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Far surpassing the reputation of a popular hobby, skateboarding has created a booming industry and a thriving sub-culture of its own. Skaters in numbers: o 74% of skaters are males, 26% are females. o Most skaters are between the ages of 12 and 16 o 61% have been skating between 1-4 years o 1 in 10 teenagers own a skateboard o Female participation in skateboarding increased 23.7% in 2001 o Skateboarding is the sixth largest participant sport in the US, and has had the largest increase in participants in the last ten years of ages 7 and older (106.3% increase) o Roughly 9.3 million skateboarders will ride the streets this year The numbers show it: skateboarding is growing in popularity. From young children to young adults, skaters are riding the streets and local skateparks (and if it's snowing, there's always the video game version), learning new tricks and perfecting the old ones. Female interest in the action sport is growing, as the girls learn to keep up with the boys. And, with 10% of teenagers owning a skateboard, riding is a type of mobility that kids without drivers' licenses can appreciate. Skaters get a home: o More than 600 skateparks were built in 2001 in the U.S. o More skateparks have been built in the last three years than in the previous twenty o 75% of communities that built a skatepark reported that it significantly reduced the street skating problems o 94% of communities agreed the skatepark was a benefit to their community o 50% of communities who built a skatepark have plans to build another Skateparks are a lucrative industry, and a cooperative solution to the street skating issues that began to rise several years ago. They provide a place for skaters to trick off of rails, steps and ramps without getting in trouble, and cities have less damage to their own infrastructure. Could this be the first time that skaters and city planners hold hands in a human chain of love and sing? While the situation may not be that idealistic, free outdoor parks provide a place for skaters to flip their wheels after school and on weekends without the challenge of pedestrians. Larger skateparks with corporate designers give skaters the chance to ride larger obstacles, and to diversify their skills. Skaters and rollerbladers at the Vans skatepark in Orange, have choices between large ramps, a pool, and even a halfpipe to ride in this 40,000 square-foot facility. Helmets, pads and payment are required here, which may discourage some skaters from showing up, but not enough to keep the place from filling up a bit after school hours. Employees at the Vans store named the street course and the mini ramp as their favorite obstacles, which also seemed to be some of the more busy obstacles out on the floor. Skaters at the skatepark located next to Huntington Beach High School in Southern California (a cement park with rails, banks, a manual pad among the features), explained the kinds of conditions they like having in their territory. Many of these skaters ride 5 - 7 days a week for several hours a day, and they know what they like. The general consensus seemed to be that the more realistic and street-like the obstacles, the better. This reflected the preference of the street course by some Vans employees. Skaters CHOOSE THE COURSE Rails: o Small rails on which to learn. o Rails no higher than right below the waste (not too high!) o Flat bars (rails on the ground) o Stairs with rails (All the skaters around chimed in witha "Yeah!" when one skater called this out) o Banks with rails o Wider hand rails Banks: o The skaters really emphasized long mellow banks (the short ones are scarier), to give them more room to perform o Ledges off of banks. Ledges: o Another biggie. "Stress the ledges," they said. Grind ledges with angle iron allows skaters to slide easily across edges. Also popular were the step-up bar and the manual pads. And, of course, the skaters pointed out that they enjoy the whole outdoor element of this particular park, and that they would rather be outside any day. Of course, in Southern California, the sun shines most days of the year, so this is possible even in the middle of winter. Skaters are pretty vocal about the obstacles they don't like. Considering how much time some they spend riding per week (several hours a day, 3-7 days a week), distaste for some skate structures seems only natural. Of the obstacles they have ridden, the Huntington Beach skaters named pools, transitions, wavy ramps that you don't find on the street, and short ledges off of a bank as their least favorite. One skater also brought up that the plastic material some ramps are made of is more difficult to skate. These riders also expressed their dislike of pads (for elbows, wrists, and knees). They explained that the equipment is hot and that it restricts movement, making it harder to perform the tricks that require all the nimbleness they can produce. Sources: LASN Research and Statistics Department;; International Association of Skatepark Companies;;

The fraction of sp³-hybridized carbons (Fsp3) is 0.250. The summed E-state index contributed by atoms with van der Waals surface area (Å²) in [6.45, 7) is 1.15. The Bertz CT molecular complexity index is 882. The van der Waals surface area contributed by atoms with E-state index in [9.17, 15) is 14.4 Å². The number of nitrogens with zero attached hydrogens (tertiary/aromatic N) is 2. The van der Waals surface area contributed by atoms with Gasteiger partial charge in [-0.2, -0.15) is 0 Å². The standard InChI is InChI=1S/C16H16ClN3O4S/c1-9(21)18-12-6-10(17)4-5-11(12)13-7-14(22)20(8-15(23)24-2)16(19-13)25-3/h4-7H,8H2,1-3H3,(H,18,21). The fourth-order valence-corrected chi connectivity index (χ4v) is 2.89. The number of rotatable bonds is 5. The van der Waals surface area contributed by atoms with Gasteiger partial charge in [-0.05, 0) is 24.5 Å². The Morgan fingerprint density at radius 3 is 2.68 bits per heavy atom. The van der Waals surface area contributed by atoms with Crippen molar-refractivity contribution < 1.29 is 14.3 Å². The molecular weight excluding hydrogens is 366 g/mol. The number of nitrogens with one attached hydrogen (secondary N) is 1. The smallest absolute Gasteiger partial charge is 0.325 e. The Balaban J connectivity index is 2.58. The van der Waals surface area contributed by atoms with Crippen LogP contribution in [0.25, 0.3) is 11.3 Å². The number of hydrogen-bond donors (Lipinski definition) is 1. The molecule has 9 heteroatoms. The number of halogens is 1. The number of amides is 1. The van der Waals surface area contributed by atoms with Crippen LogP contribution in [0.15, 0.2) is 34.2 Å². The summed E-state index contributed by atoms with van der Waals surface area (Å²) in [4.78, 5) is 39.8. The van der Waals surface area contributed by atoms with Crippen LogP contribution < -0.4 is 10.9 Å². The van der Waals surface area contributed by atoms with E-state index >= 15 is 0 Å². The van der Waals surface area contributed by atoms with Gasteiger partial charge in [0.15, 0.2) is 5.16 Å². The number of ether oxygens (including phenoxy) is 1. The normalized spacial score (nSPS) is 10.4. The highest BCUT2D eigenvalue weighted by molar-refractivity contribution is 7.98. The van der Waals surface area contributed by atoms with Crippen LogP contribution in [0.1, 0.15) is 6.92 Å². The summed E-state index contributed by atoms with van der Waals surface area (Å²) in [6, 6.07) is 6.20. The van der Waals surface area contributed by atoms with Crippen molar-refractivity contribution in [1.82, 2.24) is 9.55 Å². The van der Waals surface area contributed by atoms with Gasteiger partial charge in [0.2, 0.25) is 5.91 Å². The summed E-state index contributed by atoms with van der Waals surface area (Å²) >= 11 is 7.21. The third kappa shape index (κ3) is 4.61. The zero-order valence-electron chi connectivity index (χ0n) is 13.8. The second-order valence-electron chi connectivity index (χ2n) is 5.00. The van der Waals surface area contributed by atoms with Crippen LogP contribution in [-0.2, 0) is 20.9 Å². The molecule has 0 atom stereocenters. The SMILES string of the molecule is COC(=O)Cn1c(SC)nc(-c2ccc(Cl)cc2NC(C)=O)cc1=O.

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December 9, 2019, 10:23 am PDT

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